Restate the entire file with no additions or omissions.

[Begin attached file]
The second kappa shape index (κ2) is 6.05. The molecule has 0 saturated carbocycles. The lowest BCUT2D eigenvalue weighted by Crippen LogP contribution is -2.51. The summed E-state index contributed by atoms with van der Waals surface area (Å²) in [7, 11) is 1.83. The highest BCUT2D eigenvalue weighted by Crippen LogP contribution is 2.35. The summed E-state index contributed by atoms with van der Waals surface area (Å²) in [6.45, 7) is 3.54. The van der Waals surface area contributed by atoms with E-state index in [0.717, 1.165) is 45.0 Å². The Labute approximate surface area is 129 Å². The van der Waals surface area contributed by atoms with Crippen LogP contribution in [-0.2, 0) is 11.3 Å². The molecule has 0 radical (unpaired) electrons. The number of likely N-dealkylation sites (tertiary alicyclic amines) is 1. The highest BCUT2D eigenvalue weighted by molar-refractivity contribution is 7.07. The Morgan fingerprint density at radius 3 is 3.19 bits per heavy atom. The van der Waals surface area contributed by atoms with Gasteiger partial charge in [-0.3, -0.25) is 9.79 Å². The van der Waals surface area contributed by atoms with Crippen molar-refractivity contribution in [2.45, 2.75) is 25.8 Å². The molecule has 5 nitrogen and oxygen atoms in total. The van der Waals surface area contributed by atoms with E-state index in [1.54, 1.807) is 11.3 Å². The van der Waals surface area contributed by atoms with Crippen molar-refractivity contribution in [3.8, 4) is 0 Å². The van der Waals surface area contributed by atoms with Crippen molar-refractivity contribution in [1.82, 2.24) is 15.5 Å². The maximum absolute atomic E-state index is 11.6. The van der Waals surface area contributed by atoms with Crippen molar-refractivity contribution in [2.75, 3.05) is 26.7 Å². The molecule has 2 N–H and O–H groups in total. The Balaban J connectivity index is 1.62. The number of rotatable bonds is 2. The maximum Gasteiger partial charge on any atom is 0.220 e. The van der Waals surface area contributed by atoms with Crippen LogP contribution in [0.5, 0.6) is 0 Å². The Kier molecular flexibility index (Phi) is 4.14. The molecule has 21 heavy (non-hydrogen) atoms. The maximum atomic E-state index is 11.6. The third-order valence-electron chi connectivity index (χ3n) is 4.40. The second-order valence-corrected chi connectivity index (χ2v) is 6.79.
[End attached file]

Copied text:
The second kappa shape index (κ2) is 6.05. The molecule has 0 saturated carbocycles. The lowest BCUT2D eigenvalue weighted by Crippen LogP contribution is -2.51. The summed E-state index contributed by atoms with van der Waals surface area (Å²) in [7, 11) is 1.83. The highest BCUT2D eigenvalue weighted by Crippen LogP contribution is 2.35. The summed E-state index contributed by atoms with van der Waals surface area (Å²) in [6.45, 7) is 3.54. The van der Waals surface area contributed by atoms with E-state index in [0.717, 1.165) is 45.0 Å². The Labute approximate surface area is 129 Å². The van der Waals surface area contributed by atoms with Crippen LogP contribution in [-0.2, 0) is 11.3 Å². The molecule has 0 radical (unpaired) electrons. The number of likely N-dealkylation sites (tertiary alicyclic amines) is 1. The highest BCUT2D eigenvalue weighted by molar-refractivity contribution is 7.07. The Morgan fingerprint density at radius 3 is 3.19 bits per heavy atom. The van der Waals surface area contributed by atoms with Gasteiger partial charge in [-0.3, -0.25) is 9.79 Å². The van der Waals surface area contributed by atoms with Crippen molar-refractivity contribution in [2.45, 2.75) is 25.8 Å². The molecule has 5 nitrogen and oxygen atoms in total. The van der Waals surface area contributed by atoms with E-state index in [1.54, 1.807) is 11.3 Å². The van der Waals surface area contributed by atoms with Crippen molar-refractivity contribution in [3.8, 4) is 0 Å². The van der Waals surface area contributed by atoms with Crippen molar-refractivity contribution in [1.82, 2.24) is 15.5 Å². The maximum absolute atomic E-state index is 11.6. The van der Waals surface area contributed by atoms with Crippen molar-refractivity contribution in [2.75, 3.05) is 26.7 Å². The molecule has 2 N–H and O–H groups in total. The Balaban J connectivity index is 1.62. The number of rotatable bonds is 2. The maximum Gasteiger partial charge on any atom is 0.220 e. The van der Waals surface area contributed by atoms with Crippen LogP contribution in [0.5, 0.6) is 0 Å². The Kier molecular flexibility index (Phi) is 4.14. The molecule has 21 heavy (non-hydrogen) atoms. The maximum atomic E-state index is 11.6. The third-order valence-electron chi connectivity index (χ3n) is 4.40. The second-order valence-corrected chi connectivity index (χ2v) is 6.79.